I have way too many examples of this kind of parenting. I won’t bore you with more, but the kid I was helping last week explained it very well. “With my mother, it was her way and there was no highway. She had a very clear idea of the kid she wanted, and it wasn’t me.” I knew exactly how she felt. 
 

I’m not in any way saying that it is crappy parenting to make kids clean. I’m just saying it is a tragedy for everyone when parents let their anxiety or need for order or control blind them to basic respect. So yes. I agree to mostly treating teens as peers. Maybe not friends, exactly (because they for sure don’t want to be friends with me. LOL!) but teammates and collaborators working towards the same goal of eventually launching them with the best odds of a happy successful future. 

  • Like 5
  • Thanks 1
  • Sad 4
Link to comment
Share on other sites

3 minutes ago, Amy Gen said:

I’m not in any way saying that it is crappy parenting to make kids clean. I’m just saying it is a tragedy for everyone when parents let their anxiety or need for order or control blind them to basic respect. So yes. I agree to mostly treating teens as peers. Maybe not friends, exactly (because they for sure don’t want to be friends with me. LOL!) but teammates and collaborators working towards the same goal of eventually launching them with the best odds of a happy successful future. 

I actually think treating kids as collaborators in this project is not at all the same thing as treating kids as peers. Honestly, my mom kind of treated me like a peer (except when she was being controlling), which meant that I got to hear all the details of her affair and got to read romantic poetry written to the guy, lol. I didn't want to be her peer. I wanted her to be invested in the project of launching me, as you say, and she wasn't.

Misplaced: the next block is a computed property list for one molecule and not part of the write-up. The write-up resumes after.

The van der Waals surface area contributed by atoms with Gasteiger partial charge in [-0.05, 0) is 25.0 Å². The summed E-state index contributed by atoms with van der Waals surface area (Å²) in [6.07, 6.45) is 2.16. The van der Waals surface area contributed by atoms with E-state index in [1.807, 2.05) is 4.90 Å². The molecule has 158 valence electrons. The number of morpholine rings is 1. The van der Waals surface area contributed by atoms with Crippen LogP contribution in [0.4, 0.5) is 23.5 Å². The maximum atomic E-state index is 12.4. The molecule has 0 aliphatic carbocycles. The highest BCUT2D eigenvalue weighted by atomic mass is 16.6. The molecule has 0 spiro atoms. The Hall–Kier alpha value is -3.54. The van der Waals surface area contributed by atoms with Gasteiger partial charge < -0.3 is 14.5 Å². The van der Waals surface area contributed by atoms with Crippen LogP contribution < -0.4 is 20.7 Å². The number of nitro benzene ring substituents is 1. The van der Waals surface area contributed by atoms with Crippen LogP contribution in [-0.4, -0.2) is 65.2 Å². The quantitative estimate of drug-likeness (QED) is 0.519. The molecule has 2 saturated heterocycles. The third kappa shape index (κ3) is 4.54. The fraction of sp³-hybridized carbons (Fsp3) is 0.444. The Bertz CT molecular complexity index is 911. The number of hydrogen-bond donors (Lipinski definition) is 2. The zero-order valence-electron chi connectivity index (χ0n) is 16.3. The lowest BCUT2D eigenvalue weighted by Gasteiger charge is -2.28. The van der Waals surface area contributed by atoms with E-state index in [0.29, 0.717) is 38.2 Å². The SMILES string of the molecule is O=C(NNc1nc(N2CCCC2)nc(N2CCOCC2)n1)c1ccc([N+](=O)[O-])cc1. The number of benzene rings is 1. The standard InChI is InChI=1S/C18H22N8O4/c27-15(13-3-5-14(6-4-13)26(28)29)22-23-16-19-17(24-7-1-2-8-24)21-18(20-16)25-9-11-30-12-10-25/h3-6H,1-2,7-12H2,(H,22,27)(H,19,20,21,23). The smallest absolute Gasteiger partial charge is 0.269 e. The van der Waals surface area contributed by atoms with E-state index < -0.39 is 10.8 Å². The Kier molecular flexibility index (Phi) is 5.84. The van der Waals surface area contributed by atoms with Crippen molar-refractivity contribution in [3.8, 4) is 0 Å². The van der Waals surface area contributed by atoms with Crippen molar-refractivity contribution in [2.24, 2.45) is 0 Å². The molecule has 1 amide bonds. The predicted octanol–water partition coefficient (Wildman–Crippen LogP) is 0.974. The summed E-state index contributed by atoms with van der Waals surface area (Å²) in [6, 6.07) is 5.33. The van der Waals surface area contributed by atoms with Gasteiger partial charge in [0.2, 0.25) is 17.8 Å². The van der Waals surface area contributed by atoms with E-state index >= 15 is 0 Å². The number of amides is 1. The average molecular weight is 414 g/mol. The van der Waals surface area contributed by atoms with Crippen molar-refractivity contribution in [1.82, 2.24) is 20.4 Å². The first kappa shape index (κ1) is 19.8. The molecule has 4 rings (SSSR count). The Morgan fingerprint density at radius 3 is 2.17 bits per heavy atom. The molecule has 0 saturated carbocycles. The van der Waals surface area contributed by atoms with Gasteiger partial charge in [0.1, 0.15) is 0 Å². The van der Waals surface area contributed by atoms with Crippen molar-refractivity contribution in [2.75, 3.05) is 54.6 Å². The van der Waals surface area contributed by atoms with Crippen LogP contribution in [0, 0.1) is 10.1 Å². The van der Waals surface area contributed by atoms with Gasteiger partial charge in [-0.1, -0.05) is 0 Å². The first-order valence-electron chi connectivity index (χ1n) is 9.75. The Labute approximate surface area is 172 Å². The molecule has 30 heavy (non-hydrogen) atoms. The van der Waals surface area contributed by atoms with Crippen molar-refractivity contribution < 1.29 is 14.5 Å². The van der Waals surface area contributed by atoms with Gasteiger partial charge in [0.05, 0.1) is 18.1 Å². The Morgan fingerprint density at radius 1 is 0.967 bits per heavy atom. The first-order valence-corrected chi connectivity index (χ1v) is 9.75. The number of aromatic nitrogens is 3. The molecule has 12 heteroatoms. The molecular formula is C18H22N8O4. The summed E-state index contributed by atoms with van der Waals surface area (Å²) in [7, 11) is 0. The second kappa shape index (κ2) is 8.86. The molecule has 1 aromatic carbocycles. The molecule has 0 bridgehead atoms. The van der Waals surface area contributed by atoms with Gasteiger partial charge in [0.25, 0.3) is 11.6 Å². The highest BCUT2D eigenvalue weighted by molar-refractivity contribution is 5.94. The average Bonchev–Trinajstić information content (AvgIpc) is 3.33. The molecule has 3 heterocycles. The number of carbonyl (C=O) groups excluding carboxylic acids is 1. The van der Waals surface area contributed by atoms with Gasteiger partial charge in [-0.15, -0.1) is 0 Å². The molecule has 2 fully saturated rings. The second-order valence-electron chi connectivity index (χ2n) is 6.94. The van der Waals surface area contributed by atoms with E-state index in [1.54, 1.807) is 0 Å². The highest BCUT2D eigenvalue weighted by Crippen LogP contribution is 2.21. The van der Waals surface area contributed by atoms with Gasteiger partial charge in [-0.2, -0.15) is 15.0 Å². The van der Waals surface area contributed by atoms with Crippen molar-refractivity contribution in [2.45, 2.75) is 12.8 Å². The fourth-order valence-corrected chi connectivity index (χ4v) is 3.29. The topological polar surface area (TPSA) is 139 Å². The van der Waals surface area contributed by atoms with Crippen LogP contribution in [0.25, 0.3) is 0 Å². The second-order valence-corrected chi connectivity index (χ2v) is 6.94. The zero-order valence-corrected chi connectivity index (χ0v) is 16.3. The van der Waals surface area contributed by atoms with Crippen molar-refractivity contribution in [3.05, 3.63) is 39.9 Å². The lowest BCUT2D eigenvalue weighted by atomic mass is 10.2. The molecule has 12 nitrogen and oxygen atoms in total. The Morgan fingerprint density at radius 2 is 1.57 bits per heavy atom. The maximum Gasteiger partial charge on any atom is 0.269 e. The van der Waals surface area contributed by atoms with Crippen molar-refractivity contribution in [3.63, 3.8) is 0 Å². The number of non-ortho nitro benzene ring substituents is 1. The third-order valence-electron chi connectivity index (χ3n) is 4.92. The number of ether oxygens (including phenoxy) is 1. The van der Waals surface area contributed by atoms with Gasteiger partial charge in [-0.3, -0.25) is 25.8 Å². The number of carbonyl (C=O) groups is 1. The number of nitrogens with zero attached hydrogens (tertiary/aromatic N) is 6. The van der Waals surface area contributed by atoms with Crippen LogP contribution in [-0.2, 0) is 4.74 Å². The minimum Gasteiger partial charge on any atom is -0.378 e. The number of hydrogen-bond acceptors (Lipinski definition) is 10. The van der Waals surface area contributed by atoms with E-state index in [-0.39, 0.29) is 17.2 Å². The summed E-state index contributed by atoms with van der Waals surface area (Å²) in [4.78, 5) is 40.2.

To my mind, helping kids figure out how to keep their space functional and teaching them to respect the needs of others in the family is totally compatible with the goal of launching them as independent adults.

  • Like 1
Link to comment
Share on other sites

23 minutes ago, Amy Gen said:

Whenever we went to camp or visited grandma for weekend, our mom would “organize” our rooms which consisted of going through all of our things, reading our journals and letters from friends, throwing out anything she didn’t want,  and sometimes even painting our rooms what she claimed were our favorite colors. She got into almost physical fights with my teenage brother over whether or not the way he combed his hair made him “look like an idiot”.

I’m sure no one on these boards is that extreme, nevertheless my mother really believed she was just doing her best parenting and was never aware of when her desire to always have everything her way became personally violating behavior. 
 

I go to the other extreme, I only require my kids to clean when there is a justifiable reason. “Do you mind cleaning the kitchen so I have room to start cooking breakfast when I get home from the store?” “Could you please find time today to finish your laundry so I can get mine in.” “My friend is coming over at 3:00 do you mind making sure the bathrooms are wiped down before she gets here.” I have 100% compliance with these requests. 
 

I don’t open their doors without permission and have promised that I will never snoop unless their behavior gives me good cause to think they are not alright AND they refuse to talk to me about it. 
 

My 11 year old chooses to stretch and then straighten her room every night before she gets into bed. My 14 year old voluntarily got rid of 1/2 of her clothes because she realized she didn’t really love them but the sheer volume made it more difficult to keep her closet clean. They will be more able to chose how to care for their adult environments because they have experimented and learned strategies that work best for them.